But again, abstractly, to lament or seek to stand athwart change is not an automatically invalid, or even deviant, position. It is, technically, a view that has a seat at the table. And I think the recent branding of conservatism as entirely deviant is fueling its degradation into right wing populism.

When a conservative says, just by way of example, "The border is too easily breached," the response should be, "Well, we tried to fix that with immigration reform, but by electing an extremist like Trump, the GOP screwed that up for everyone." The answer should not be, "That is a xenophobic perhaps racist view that deserves no reply."

Negation never works. It just pisses people off and convinces them that the issue really is binary, and their only choice is to pick a side in our dysfunctional political war.
He is not explaining the behavior of people like your moderate friend, or for that matter most Trump voters. He is describing the behavior of the people who present the threat of violence. For that matter, I'm not sure that fits Scott Adams, but Adams is using his megaphone to agitate those people.

I don't think it helps much to compare Trump supporters "beliefs" to religion. You say,
To get behind him is an act of faith, and faith is, like this definition or not, an act of self-delusion. One is choosing to put aside powers of reason and observation and believe in something that all but assuredly isn't and for which there's zero proof.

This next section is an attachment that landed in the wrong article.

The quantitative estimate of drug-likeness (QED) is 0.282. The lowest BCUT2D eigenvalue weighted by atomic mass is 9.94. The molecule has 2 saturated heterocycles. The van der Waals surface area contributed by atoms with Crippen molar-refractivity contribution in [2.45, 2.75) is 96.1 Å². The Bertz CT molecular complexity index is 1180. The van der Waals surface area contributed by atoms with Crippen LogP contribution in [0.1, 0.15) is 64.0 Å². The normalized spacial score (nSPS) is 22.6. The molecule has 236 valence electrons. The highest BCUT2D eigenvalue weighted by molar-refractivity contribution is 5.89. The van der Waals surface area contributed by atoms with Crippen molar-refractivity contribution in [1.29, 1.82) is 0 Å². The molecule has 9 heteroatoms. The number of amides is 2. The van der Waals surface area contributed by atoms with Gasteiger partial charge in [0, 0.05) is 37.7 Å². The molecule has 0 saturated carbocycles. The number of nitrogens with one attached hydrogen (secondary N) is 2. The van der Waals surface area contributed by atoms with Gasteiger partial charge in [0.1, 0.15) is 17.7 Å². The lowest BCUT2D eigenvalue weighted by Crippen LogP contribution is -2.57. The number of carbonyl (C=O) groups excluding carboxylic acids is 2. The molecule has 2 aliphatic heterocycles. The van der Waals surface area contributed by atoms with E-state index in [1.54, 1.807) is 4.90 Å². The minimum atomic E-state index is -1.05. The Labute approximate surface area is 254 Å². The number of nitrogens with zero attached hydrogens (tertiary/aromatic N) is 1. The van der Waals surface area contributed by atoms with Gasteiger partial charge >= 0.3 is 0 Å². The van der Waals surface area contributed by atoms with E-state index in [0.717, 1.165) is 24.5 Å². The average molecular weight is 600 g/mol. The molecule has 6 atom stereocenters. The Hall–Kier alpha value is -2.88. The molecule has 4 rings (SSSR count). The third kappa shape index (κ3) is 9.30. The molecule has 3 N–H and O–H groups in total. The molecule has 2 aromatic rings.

I don't think faith plays much of a role at all (and it's silly to say that faith is ipso facto delusion). Loudly insisting on things that other people disbelieve is one way of signaling group solidarity. There's no sacrifice to expressing group solidarity by saying things that are reasonable, but when you loudly insist on things that are patently false, you are making a statement about conviction.

A great many people vote for Trump because they're on the right, and he was their candidate. They're not the ones dragging things to the crazy, they're just along for the ride. They are not interested in violence which is what the thing that I linked was about.

Calling woke progressivism a New Puritanism seems like a really good way to show that you don't know anything about Puritanism.
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Old 08-31-2022, 03:03 PM   #1585
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Re: Implanting Bill Gates's Micro-chips In Brains For Over 20 Years!

I understand the reluctance, but they have to prosecute him. Don't they??

The evidence is pretty overwhelming, and this is just one filing.
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Old 08-31-2022, 05:13 PM   #1586
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Re: Implanting Bill Gates's Micro-chips In Brains For Over 20 Years!

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I understand the reluctance, but they have to prosecute him. Don't they??

The evidence is pretty overwhelming, and this is just one filing.